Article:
1. Extraterritoriality: The Second Circuit relied heavily on its Choi decision's holding that, in exchange trading, irrevocable liability can attach when transactions are "matched" between the parties to the lawsuit. Binance presented a new question, however: where does matching happen on a digital asset exchange with allegedly "no physical headquarters in any geographic jurisdiction" and decentralized operations? The court reasoned that, even if Binance lacks a physical location, "the answer to where matching occurs cannot be 'nowhere.'" Because Binance "has not registered in any country," claims to have "no physical location," and "denies the applicability of any country's securities regime," the court ruled that plaintiffs satisfied domesticity "at this early stage in the case" by plausibly alleging that matching occurred on Binance's servers, which were allegedly located in California. In doing so, the court signaled that server location will likely become a key discovery issue in cases involving digital asset platforms that disclaim ties to any geographic jurisdiction.

  • Despite its holding, Binance should not make server location dispositive in cases outside the context of unregistered and purportedly anational exchanges. The court stressed that "[i]t may not always be appropriate" to rely on server location, such as in a case "based on the happenstance" that a foreign-registered exchange transaction "was initially processed through servers located in the United States." Similarly, courts likely will continue to dismiss extraterritorial CEA and RICO claims even if initial transaction processing or communication routing occurs on U.S. servers.  
  • The court also found domesticity for a "second, interrelated reason." Because Binance disclaimed being physically located in any particular jurisdiction, the court had "particular reason" to find irrevocable liability attaching in the U.S. based on plaintiffs' "plausible" allegations that they entered into Binance's Terms of Use, placed trade orders they could not unilaterally revoke, and sent payments from the United States.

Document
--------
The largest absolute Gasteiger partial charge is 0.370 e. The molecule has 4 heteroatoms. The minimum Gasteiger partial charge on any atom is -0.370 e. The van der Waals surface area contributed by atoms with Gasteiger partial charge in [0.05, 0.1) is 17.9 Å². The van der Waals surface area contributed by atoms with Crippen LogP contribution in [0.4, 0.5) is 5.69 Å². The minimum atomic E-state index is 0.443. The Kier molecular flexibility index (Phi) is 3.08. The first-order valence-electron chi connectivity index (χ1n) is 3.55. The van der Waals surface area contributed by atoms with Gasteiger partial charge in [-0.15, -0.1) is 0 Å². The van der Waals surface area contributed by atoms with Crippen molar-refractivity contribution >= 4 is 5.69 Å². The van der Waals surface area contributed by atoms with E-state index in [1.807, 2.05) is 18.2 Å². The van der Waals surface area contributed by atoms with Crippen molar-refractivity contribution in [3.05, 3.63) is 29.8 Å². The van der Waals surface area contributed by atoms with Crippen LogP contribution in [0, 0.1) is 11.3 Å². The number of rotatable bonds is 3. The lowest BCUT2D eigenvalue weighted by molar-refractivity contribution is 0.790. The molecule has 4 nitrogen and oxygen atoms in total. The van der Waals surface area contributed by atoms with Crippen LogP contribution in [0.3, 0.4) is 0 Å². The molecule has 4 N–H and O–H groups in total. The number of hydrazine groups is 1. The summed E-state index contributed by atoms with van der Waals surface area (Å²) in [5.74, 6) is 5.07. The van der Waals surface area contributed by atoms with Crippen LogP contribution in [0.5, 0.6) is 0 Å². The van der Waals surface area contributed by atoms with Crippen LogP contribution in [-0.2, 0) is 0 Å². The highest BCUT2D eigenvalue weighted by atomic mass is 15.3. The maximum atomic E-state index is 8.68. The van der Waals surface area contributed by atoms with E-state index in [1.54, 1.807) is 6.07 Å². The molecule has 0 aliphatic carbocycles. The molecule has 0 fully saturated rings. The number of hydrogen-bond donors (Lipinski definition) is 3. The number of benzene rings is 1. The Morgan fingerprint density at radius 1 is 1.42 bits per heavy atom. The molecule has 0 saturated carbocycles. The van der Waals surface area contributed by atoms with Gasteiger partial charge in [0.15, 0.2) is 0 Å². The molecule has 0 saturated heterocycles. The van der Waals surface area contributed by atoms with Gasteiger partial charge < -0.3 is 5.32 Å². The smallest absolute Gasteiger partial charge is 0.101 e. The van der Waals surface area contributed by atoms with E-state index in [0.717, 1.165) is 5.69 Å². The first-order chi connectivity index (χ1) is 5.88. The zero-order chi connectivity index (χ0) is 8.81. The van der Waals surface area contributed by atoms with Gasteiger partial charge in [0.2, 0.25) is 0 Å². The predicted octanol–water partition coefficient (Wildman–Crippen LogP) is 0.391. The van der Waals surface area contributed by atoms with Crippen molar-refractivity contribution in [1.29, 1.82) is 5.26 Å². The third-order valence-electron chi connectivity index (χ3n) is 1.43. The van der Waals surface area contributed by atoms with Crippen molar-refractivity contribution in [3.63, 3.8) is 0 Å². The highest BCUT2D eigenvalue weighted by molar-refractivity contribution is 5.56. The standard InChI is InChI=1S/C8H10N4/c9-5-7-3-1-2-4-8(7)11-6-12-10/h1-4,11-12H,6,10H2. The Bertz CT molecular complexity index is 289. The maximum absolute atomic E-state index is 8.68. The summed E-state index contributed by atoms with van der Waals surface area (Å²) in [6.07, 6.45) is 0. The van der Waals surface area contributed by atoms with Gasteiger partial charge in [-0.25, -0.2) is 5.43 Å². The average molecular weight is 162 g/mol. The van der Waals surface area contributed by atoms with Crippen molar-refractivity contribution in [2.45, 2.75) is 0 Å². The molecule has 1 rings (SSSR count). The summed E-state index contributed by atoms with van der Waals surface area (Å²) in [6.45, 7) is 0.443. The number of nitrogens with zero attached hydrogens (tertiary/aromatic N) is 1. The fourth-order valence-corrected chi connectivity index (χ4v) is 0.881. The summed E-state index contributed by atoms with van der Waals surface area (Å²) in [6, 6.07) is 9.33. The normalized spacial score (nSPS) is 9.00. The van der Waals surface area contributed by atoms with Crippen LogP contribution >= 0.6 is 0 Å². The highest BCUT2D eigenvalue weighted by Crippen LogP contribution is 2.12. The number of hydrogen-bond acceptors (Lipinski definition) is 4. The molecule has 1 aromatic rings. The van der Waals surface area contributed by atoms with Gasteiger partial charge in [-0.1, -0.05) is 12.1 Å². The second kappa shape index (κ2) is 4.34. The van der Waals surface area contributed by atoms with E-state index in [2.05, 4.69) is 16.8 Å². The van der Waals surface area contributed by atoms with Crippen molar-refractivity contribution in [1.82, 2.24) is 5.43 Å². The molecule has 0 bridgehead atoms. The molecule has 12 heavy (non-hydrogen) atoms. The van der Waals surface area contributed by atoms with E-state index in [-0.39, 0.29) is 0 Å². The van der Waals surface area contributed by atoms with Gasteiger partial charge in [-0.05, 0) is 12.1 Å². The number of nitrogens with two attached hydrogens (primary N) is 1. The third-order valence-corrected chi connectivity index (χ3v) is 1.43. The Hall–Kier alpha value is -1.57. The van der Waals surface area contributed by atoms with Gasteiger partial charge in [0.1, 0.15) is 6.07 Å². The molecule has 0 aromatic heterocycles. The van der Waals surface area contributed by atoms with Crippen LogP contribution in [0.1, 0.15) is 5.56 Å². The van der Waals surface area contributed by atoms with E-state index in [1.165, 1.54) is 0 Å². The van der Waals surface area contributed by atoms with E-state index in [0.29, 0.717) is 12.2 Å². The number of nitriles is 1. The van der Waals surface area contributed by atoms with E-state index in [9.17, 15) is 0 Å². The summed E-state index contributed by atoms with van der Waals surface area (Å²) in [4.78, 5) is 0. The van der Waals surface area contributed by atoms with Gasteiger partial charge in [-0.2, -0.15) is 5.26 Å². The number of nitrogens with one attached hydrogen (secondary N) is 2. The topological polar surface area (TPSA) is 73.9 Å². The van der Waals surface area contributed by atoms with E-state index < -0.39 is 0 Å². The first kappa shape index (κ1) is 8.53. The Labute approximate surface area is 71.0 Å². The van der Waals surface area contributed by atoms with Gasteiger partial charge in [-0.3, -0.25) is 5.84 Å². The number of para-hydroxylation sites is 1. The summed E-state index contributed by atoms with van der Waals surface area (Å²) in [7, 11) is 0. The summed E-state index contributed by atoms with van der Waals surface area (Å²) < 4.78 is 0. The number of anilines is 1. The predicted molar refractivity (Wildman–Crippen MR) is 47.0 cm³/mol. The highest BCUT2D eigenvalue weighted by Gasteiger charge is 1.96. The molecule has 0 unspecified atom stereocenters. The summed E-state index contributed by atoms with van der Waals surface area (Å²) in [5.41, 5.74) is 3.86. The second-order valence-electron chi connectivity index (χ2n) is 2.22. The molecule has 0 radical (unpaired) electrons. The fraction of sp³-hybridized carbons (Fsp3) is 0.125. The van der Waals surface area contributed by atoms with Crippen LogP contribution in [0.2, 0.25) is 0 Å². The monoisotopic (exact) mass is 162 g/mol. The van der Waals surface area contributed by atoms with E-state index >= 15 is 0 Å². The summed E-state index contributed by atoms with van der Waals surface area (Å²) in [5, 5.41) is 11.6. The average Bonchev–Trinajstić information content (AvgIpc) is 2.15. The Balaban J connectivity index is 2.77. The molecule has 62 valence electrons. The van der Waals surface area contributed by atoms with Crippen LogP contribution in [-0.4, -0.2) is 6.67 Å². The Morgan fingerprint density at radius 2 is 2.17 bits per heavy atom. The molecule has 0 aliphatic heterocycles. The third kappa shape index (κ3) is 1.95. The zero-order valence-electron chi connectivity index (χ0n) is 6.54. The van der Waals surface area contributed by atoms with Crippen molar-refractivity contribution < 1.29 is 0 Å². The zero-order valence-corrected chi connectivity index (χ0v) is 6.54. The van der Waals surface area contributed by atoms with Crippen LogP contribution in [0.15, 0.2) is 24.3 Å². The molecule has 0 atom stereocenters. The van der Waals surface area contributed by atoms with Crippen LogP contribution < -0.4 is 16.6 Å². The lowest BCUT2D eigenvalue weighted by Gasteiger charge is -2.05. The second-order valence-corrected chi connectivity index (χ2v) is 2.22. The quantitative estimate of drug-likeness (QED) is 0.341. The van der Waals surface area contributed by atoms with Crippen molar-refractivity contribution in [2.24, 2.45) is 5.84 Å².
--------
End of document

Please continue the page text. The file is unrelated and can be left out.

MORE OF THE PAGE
2. Timeliness: The district court had also dismissed all of plaintiffs' federal securities claims as untimely. But the Second Circuit reversed as to the subset of claims based on purchases made within the year before plaintiffs filed suit. The court held, under the Second Circuit's decision in Diskin v. Lomasney & Co., that these claims only accrued when plaintiffs had the ability to bring suit, which necessarily post-dated plaintiffs' purchases. 

3. Absent Class Members: Finally, the Second Circuit also vacated as premature the district court's dismissal of absent class member claims brought under the laws of states other than those where the named plaintiffs resided.  The court held this to be a Rule 23(b)(3) predominance question to be decided later.

Three Key Takeaways

  1. Following Binance, lower courts faced with exchanges with decentralized operations claiming to be outside "any country's securities regime," may consider: (i) the location of servers on which transaction matching occurs; (ii) where contracts are formed; (iii) where purchase orders are placed; (iv) where passing of title occurs; and (v) where money is exchanged. Server location could become a significant discovery issue in such cases.
  2. The Second Circuit's decision signals that such purportedly anational platforms will not escape the application of U.S. securities laws by disclaiming every sovereign jurisdiction's securities laws and regulations. 
  3. Given the Binance court's particular concern with not allowing a platform to be outside the reach of all national laws, Binance does not signal a sea change in how courts should approach the extraterritoriality analysis in more traditional contexts.